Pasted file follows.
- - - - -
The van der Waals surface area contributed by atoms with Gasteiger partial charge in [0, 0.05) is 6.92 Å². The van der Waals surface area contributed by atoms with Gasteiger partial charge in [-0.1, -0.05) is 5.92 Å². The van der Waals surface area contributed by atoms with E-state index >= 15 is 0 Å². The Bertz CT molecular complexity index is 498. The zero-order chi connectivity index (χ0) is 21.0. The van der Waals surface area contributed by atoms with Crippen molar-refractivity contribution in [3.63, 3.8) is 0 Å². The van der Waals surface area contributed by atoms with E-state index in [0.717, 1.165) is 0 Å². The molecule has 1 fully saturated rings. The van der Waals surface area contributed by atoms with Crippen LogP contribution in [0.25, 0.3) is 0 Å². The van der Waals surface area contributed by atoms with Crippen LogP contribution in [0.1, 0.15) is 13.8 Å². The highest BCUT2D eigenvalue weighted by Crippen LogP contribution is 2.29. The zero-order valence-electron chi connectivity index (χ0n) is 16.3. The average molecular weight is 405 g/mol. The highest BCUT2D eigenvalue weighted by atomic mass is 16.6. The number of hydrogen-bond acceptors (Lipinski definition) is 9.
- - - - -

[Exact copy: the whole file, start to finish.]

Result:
The van der Waals surface area contributed by atoms with Gasteiger partial charge in [0, 0.05) is 6.92 Å². The van der Waals surface area contributed by atoms with Gasteiger partial charge in [-0.1, -0.05) is 5.92 Å². The van der Waals surface area contributed by atoms with E-state index >= 15 is 0 Å². The Bertz CT molecular complexity index is 498. The zero-order chi connectivity index (χ0) is 21.0. The van der Waals surface area contributed by atoms with Crippen molar-refractivity contribution in [3.63, 3.8) is 0 Å². The van der Waals surface area contributed by atoms with E-state index in [0.717, 1.165) is 0 Å². The molecule has 1 fully saturated rings. The van der Waals surface area contributed by atoms with Crippen LogP contribution in [0.25, 0.3) is 0 Å². The van der Waals surface area contributed by atoms with Crippen LogP contribution in [0.1, 0.15) is 13.8 Å². The highest BCUT2D eigenvalue weighted by Crippen LogP contribution is 2.29. The zero-order valence-electron chi connectivity index (χ0n) is 16.3. The average molecular weight is 405 g/mol. The highest BCUT2D eigenvalue weighted by atomic mass is 16.6. The number of hydrogen-bond acceptors (Lipinski definition) is 9.